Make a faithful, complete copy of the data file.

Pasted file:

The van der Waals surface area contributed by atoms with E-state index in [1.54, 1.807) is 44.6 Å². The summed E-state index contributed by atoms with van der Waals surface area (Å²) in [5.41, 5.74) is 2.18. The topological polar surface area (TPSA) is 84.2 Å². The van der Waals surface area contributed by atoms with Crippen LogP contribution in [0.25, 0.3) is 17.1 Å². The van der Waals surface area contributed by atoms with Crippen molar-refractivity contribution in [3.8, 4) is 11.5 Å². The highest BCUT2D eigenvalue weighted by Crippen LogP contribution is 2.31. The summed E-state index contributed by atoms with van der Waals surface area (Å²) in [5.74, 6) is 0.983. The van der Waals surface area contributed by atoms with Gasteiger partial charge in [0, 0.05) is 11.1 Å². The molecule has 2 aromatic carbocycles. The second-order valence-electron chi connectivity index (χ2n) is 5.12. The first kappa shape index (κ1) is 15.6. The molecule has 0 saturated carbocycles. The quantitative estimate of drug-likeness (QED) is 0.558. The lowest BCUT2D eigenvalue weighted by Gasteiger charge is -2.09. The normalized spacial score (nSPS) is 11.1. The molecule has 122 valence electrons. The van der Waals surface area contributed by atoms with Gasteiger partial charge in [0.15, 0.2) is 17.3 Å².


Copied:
The van der Waals surface area contributed by atoms with E-state index in [1.54, 1.807) is 44.6 Å². The summed E-state index contributed by atoms with van der Waals surface area (Å²) in [5.41, 5.74) is 2.18. The topological polar surface area (TPSA) is 84.2 Å². The van der Waals surface area contributed by atoms with Crippen LogP contribution in [0.25, 0.3) is 17.1 Å². The van der Waals surface area contributed by atoms with Crippen molar-refractivity contribution in [3.8, 4) is 11.5 Å². The highest BCUT2D eigenvalue weighted by Crippen LogP contribution is 2.31. The summed E-state index contributed by atoms with van der Waals surface area (Å²) in [5.74, 6) is 0.983. The van der Waals surface area contributed by atoms with Gasteiger partial charge in [0, 0.05) is 11.1 Å². The molecule has 2 aromatic carbocycles. The second-order valence-electron chi connectivity index (χ2n) is 5.12. The first kappa shape index (κ1) is 15.6. The molecule has 0 saturated carbocycles. The quantitative estimate of drug-likeness (QED) is 0.558. The lowest BCUT2D eigenvalue weighted by Gasteiger charge is -2.09. The normalized spacial score (nSPS) is 11.1. The molecule has 122 valence electrons. The van der Waals surface area contributed by atoms with Gasteiger partial charge in [0.15, 0.2) is 17.3 Å².